To our knowledge, only two human studies have reported DTI changes following acute cervical spine injuries,4,5 with the majority of studies conducted on animals.6,7,8,9 This study attempted to correlate apparent diffusion coefficient fractional anisotropy (FA) in a patient with acute blunt cervical spine injury with the ASIA impairment scale motor scores by using sagittal DTI imaging instead of the more commonly used axial views.

Research method and design


A retrospective study was conducted on a cohort of 26 patients who were admitted to the Pelonomi Tertiary Hospital spinal unit in Bloemfontein, South Africa, following blunt cervical spine injury between 01 January 2018 and 01 December 2019. Patients with penetrating neck injury, younger than 18 years, patients scanned after 30 days post-injury and patients whose neurological examinations could not be assessed because of a low Glasgow Coma Scale were excluded from the study.

Ethical considerations

Ethical approval to conduct the study was obtained from the University of the Free State Health Sciences Research Ethics Committee (HSREC) and permission to conduct the study at a state hospital was obtained from the Free State Department of Health (Ethics approval number: UFS-HSD2017/1299/2506). There was no consent needed in this study.

Images protocol

All MR imaging was acquired with a 1.5T Siemens Magnetom Aera. Conventional MR imaging sequences included sagittal T2 (TE/TR, 33/5250 milliseconds [ms]), sagittal T1 (TE/TR, 9.5/1470 ms), sagittal PD (TE/TR, 9.9/3240 ms) and fluid-attenuated inversion recovery (TE/TR, 102/8000 ms). Diffusion tensor imaging images were obtained by using sagittal ep2d_diff_mddw (TE/TR, 82/2800 ms). A 12-channel head-neck array coil was used with a field of view from the base of the skull to the cervicothoracic junction.

Data collection

Conventional sagittal MRI (T1/T2/PD with fat suppression) images were viewed for evidence of abnormal intramedullary spinal cord signal intensity to indicate the presence of a cord injury. Colour-coded DTI (Figure 1) was also evaluated for injury as depicted by alteration in spinal cord colour intensity. Fractional anisotropy values were obtained in the sagittal plane at four regions (the Medulla oblongata, the region above injury, the injury site and below the injury site) using an ellipsoid region of interest (ROI) with an area of 54 square millimetres (mm2). Figure 2 shows the sagittal T2 weighted image of a patient with acute blunt cervical spinal trauma.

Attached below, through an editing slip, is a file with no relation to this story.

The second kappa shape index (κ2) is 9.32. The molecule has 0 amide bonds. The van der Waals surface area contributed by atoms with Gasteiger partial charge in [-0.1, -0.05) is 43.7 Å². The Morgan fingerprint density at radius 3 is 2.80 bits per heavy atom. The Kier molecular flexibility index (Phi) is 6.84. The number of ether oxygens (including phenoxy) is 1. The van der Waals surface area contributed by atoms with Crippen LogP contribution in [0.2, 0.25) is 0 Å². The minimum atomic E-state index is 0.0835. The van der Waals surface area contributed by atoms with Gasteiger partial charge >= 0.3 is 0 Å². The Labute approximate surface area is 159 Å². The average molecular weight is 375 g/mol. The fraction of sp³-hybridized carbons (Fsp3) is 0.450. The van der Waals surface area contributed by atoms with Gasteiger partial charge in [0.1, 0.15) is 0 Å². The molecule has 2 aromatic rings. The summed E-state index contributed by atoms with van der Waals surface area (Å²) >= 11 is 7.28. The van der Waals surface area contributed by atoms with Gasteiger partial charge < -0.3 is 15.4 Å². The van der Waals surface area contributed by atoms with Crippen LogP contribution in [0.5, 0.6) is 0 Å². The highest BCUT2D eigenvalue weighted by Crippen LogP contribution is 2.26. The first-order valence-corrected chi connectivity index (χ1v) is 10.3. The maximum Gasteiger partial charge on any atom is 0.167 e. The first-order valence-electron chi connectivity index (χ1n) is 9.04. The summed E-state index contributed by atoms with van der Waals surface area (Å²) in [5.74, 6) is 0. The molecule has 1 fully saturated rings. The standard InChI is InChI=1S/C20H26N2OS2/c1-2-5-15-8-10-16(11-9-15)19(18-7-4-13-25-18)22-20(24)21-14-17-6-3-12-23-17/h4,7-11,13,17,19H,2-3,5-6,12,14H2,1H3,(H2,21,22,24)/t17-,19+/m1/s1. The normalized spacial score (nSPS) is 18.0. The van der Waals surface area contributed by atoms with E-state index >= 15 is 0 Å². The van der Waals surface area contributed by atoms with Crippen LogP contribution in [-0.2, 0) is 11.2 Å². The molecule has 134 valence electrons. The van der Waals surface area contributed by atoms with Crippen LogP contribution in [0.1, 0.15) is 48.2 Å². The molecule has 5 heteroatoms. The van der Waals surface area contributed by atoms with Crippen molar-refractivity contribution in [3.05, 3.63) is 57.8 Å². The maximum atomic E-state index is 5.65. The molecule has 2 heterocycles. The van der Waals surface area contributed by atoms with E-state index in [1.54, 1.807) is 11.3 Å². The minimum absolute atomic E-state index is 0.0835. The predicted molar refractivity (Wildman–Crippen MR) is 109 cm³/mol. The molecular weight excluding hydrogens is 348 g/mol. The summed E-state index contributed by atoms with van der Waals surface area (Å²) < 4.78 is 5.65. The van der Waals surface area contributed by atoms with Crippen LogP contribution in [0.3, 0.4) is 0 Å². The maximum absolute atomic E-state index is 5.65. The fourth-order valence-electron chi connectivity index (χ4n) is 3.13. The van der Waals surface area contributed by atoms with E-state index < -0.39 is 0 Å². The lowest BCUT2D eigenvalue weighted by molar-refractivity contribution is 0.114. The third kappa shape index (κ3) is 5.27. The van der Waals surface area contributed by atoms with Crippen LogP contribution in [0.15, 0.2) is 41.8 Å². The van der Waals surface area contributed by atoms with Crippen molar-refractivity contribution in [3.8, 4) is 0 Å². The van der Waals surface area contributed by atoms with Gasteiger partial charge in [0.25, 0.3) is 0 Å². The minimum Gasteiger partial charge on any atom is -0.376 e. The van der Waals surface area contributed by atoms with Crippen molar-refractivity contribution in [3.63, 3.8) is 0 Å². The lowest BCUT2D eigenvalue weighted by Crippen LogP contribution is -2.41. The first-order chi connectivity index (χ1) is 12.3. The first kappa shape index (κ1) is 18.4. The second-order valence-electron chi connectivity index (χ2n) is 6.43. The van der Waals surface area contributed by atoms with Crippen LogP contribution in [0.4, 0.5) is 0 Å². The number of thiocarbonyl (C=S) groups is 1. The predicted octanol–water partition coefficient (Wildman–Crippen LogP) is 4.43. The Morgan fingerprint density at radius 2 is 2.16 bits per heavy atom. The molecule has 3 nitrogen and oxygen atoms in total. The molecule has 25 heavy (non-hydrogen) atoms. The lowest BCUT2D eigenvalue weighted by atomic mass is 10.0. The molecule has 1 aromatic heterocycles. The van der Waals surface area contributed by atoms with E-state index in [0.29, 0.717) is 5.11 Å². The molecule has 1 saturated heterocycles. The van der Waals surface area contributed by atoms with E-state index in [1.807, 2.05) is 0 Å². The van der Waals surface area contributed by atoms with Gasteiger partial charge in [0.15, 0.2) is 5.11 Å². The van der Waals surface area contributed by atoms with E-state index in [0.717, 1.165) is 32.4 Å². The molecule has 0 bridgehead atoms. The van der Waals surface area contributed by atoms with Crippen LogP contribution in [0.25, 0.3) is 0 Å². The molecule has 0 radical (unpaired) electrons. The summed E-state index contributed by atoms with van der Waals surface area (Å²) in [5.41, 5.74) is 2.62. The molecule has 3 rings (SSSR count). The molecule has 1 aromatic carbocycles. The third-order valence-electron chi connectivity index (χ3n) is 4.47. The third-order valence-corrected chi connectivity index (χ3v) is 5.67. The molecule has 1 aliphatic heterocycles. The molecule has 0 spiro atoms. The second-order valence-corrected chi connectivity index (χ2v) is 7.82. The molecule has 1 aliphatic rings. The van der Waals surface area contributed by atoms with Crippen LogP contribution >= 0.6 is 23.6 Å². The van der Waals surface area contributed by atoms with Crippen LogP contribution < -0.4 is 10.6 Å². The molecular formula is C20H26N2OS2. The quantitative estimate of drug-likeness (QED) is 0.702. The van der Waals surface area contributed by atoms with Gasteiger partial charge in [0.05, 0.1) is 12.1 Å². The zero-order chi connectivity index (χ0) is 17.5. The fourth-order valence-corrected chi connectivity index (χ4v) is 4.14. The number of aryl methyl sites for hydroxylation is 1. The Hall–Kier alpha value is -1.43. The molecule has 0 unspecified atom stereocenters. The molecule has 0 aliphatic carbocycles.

FIGURE 1: Sagittal cervical neck tractography with four levels of interest.

FIGURE 2: Cervical sagittal T2 weighted view.

Neurological assessment was performed by the spinal unit orthopaedics registrar using the ASIA impairment scale form and patients were classified as having complete or incomplete spinal cord injury.

Statistical analysis

Numerical variables were summarised by means, standard deviations and percentiles; categorical variables by frequencies and percentages. Correlations were assessed using Spearman’s rank correlations. Independent numerical variables were compared using the Mann–Whitney test and paired data with the signed-rank test. Analyses were performed using SAS Version 9.4.


Diffusion tensor imaging tractography was performed on a total of 26 patients (all men with a median age of 46 years), with 30% of the patients having an injury at the C4/C5 level whilst injuries involving segments below and above C4/C5 affected 15% and 55% of patients, respectively. Following assessment with the ASIA impairment scale, eight of the participants were clinically classified as having complete neurological fallout, with the remaining 18 classified as having an incomplete spinal cord injury.

Of the 26 patients, one patient’s above injury site and medulla oblongata values were not obtained because of metal artefact from an upper cervical spine fixation and three patients had cervicothoracic junction injuries (DTI has poor resolution in the thoracic spinal cord), hindering evaluation of the below injury site FA readings (Table 1). Injury site FA values (median 0.30) were significantly lower (p < 0.001) than above injury site FA (median 0.46) and below injury site FA (median 0.42).

TABLE 1: Cervical region diffusion tensor imaging fractional anisotropy values.

Injury site FA was compared to the medulla oblongata FA (r = 0.48, p = 0.016), below injury site FA (r = 0.58, p = 0.001) and above injury site FA (r = 0.47, p = 0.017) as noted in Table 2. The injury site FA values also had a significant correlation with the ASIA impairment scale motor score (r = 0.87, p = 0.001).

TABLE 2: Comparison of the findings using Spearman’s correlation coefficient (rs).

Patients with neurological fallout were divided into complete and incomplete neurological fallout based on their sacral motor and sensory findings (Table 3). Patients with complete spinal cord injury had an injury site median FA value of 0.18 (p < 0.001) and those with an incomplete spinal cord injury demonstrated a median value of 0.30 (p < 0.001).

TABLE 3: Breakdown of findings in patients with complete and incomplete neurological fallout.


The Spine Trauma Study Group developed the Subaxial Cervical Spine Injury Classification (SLIC) after noticing a need for a more practical and comprehensive lower cervical spine classification system directly linked to clinical decision-making algorithms.10 The system is based on the evaluation of three major injury characteristics: (1) injury morphology, determined by the pattern of spinal column disruption on available imaging studies, (2) integrity of the discoligamentous soft tissue complex (DLC) represented by both the anterior and posterior ligamentous structures as well as the intervertebral disc and (3) the patient’s neurologic status determined by clinical assessment.10 Given the recent introduction of the SLIC score in managing patients with cervical spine trauma, the need for a holistic imaging protocol that can encompass both functional (neurology) and structural (anatomical) integrity has become crucial.